The increasingly casual work place sometimes creates confusion for job seekers.
Over the past few weeks, I have had informational interviews with several individuals searching for jobs. Two of them looked like they were going to the movies after stopping by my office. Fortunately, I learned from one of them that he called someone in my office to determine our “dress code” and he dressed accordingly. Although he gets points for thinking that he was dressing appropriately, his casualness also spread to other areas of the interview. Throughout the conversation, I felt that his casual attire allowed him to do the same with his lack of preparation for an interview–even if it was simply informational. The experience made me recall the following clever parody from the Positioning newsletter published by executive recruiting firm Heyman Associates:
Your next job interview may be the most important of your life, with the potential to change the course of your career. This column was originally slated to provide pointers for a successful interview experience. However, in keeping with the celebrity “Don’t Vote” parody campaign on YouTube that was so successful in encouraging more than 300,000 new voters to register for the presidential election, we revamped it along the same lines.
In classic sarcastic style, keep these pointers in mind if you want to make an unforgettable impression at your next interview:
- Don’t be informed. Sure, you could research the industry, noting the leading companies and any trends in the space, and learn as much as you can about your target company, its products and services, communications messages and leadership. But this would be unreasonably time consuming and would distract from the time you have set aside for your MySpace page redesign.
- Don’t wear a suit. The days of professional attire are long gone. Show how fashion-forward you are by wearing the latest trends. Be sure to pop a piece of gum in your mouth on the way in so your breath is fresh.
- Don’t arrive on time. Arriving 10 minutes late will emphasize that you are in great demand, encouraging your potential employer to snap you up right away.
- Don’t be respectful. We’re all just people, right? Get comfortable with your interviewer by sharing a few funny stories and off-color jokes. Loud, raucous laughter puts everyone at ease.
- Don’t listen. It’s much more important for you to share your views on every topic that your interviewer brings up. If you stop talking and listen, you might appear to be desperate and overly interested in learning about your prospective company and the position you are considering.
- Don’t silence your cell phone. After all, you are a very important person, with important calls coming in. It’s obvious that your time is more valuable that your interviewer’s. They can wait.
- Don’t focus on your strengths. Everyone says the same things in interviews, about their ability to manage multiple responsibilities, work well with a team, be creative, write accurately and take on a leadership role. Stand out from the crowd by providing details on the more obscure talents and interests you have, such as the upcoming gig schedule for your grunge band, how you started your cheese collection and your bid to break the world record for staplers stacked on your desk.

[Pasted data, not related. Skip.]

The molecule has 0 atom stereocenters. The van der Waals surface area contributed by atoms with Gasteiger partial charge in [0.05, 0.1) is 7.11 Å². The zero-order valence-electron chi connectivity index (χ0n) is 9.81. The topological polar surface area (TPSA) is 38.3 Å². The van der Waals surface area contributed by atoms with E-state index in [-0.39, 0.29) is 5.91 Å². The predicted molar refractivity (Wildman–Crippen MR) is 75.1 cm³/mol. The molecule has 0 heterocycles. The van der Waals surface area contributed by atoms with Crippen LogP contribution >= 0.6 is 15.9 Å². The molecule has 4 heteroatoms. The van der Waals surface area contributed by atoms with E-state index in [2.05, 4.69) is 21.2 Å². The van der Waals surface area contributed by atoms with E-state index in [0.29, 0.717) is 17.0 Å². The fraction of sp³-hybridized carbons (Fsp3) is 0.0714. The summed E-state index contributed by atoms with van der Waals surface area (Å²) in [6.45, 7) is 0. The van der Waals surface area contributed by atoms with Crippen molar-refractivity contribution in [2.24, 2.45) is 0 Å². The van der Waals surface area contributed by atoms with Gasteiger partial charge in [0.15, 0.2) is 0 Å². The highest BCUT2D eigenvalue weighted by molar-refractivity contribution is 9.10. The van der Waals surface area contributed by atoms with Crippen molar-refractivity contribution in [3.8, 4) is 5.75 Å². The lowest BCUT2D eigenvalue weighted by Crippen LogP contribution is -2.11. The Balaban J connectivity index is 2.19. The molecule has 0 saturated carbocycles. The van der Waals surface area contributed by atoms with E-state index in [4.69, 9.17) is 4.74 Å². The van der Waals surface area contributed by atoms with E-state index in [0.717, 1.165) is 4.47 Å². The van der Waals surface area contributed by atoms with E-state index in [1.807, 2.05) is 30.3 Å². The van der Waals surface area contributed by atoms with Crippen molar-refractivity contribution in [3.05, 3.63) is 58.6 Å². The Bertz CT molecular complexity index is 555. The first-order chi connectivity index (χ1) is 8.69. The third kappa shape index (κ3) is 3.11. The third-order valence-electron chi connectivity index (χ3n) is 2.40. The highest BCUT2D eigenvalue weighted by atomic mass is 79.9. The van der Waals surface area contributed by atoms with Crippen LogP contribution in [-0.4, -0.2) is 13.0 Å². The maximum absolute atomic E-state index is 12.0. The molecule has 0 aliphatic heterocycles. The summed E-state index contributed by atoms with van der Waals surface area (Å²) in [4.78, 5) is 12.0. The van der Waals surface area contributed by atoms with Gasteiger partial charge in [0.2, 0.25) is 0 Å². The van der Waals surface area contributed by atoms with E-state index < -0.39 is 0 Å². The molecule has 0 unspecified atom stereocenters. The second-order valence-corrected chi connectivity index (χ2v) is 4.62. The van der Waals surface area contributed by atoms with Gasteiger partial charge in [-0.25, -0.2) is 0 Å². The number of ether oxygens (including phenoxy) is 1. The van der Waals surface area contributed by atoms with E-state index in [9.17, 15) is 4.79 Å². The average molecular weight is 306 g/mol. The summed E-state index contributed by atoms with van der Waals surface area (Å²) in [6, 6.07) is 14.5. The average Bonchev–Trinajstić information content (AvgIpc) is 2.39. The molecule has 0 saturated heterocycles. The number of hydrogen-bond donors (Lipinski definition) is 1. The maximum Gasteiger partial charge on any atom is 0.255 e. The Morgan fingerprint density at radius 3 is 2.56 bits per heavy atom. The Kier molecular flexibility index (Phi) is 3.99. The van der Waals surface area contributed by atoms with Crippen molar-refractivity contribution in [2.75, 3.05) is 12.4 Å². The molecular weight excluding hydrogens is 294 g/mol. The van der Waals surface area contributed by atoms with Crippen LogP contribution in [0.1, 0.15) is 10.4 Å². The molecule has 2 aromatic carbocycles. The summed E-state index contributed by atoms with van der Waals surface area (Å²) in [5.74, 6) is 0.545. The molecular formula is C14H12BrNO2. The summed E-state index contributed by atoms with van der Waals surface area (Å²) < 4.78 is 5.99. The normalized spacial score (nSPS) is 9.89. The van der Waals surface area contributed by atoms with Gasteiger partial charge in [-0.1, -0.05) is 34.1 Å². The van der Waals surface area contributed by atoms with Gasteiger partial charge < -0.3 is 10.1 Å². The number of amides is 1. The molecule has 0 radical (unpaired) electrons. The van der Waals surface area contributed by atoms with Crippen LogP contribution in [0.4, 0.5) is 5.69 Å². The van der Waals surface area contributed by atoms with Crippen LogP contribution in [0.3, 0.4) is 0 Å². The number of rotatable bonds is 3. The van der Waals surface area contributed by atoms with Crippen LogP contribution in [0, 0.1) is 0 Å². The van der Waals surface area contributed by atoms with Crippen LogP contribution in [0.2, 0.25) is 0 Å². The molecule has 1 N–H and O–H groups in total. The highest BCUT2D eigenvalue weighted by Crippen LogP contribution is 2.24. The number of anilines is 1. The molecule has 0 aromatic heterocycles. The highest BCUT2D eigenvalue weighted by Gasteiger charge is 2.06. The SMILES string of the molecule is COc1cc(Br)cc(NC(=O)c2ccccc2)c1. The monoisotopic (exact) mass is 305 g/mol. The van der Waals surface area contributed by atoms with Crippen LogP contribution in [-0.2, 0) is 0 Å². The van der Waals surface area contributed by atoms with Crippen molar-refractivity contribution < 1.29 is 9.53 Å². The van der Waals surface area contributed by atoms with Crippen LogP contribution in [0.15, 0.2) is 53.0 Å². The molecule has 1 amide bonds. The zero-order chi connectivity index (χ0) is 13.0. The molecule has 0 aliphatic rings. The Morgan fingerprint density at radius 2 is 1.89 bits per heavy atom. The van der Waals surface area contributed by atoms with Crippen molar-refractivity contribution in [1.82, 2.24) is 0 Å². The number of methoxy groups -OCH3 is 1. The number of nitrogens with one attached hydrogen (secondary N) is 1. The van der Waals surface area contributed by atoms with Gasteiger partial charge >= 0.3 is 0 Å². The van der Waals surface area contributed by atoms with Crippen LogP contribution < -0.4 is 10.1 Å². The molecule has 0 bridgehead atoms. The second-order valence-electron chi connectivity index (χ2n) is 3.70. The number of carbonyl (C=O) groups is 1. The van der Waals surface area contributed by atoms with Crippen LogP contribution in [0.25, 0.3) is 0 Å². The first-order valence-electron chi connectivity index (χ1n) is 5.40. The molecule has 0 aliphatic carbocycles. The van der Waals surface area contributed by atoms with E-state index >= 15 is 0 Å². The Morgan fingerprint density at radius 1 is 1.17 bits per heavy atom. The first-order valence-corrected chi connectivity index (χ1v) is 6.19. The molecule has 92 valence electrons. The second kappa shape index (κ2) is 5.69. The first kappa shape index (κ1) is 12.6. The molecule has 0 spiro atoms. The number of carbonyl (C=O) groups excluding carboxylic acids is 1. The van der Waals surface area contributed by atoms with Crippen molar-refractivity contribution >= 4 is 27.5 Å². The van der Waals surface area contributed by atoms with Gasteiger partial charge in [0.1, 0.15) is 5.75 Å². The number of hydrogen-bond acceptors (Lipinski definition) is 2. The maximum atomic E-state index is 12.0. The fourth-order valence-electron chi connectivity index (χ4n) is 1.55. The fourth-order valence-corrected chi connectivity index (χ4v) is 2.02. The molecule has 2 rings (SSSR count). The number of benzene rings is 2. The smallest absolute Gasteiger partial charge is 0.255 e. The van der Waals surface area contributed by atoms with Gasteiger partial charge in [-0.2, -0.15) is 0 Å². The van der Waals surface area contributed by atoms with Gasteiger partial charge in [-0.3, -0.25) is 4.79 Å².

- Don’t send a thank-you note. It reeks of desperation. Sure, you could make your interview stand out among many by discussing key topics that only you discussed with your interviewer. But you want to stand out from the pack, right? Because you know that other people are being interviewed for the same position, you have to assume they will send a thank-you. The way for you to set yourself apart from that crowd is to stay aloof and unattainable. It’s always good to leave them wanting more – make your interviewer wonder if you’re already considering another position, which will encourage them to get that offer right over to you.
6 thoughts on “Don’t Do This On An Interview”
Great sarcastic list. Here’s another:
Don’t ask intelligent questions. Sure, it could make you look smart and informed. But the employer should like you just because you’re you?
Thank you note?? Does any1 under 35 send one?
After reading your post I feel good that I’m doing everything right! However, I had a question for you. What type of questions would suggest asking in an informative interview, since there isn’t a specific position you are vying for? Thanks in advance.
mk: I received a thank you note from a student applying for a university place following her interview. Need I add she was much younger than 35? Of course, the thank you note was transmitted by email, but it was a thank you note all the same.
Danni: Be prepared to ask industry-specific questions. For instance, mention that you read a Wall Street Journal article that said the XYZ industry is poised for dramatic growth. Ask if he/she agrees and how the company positioning iteself in light of this prediction. Also, ask the interviewer to share his/her career path with you. A good interview is a balance of 2-way conversation so the interviewer will appreciate your asking questions.
What more can I ask for than an insightful post sprinkled with humor and sarcasm? Thank you for sharing your key pointers and highlighting the importance of each point that much more with your use of sarcasm. Hilarious.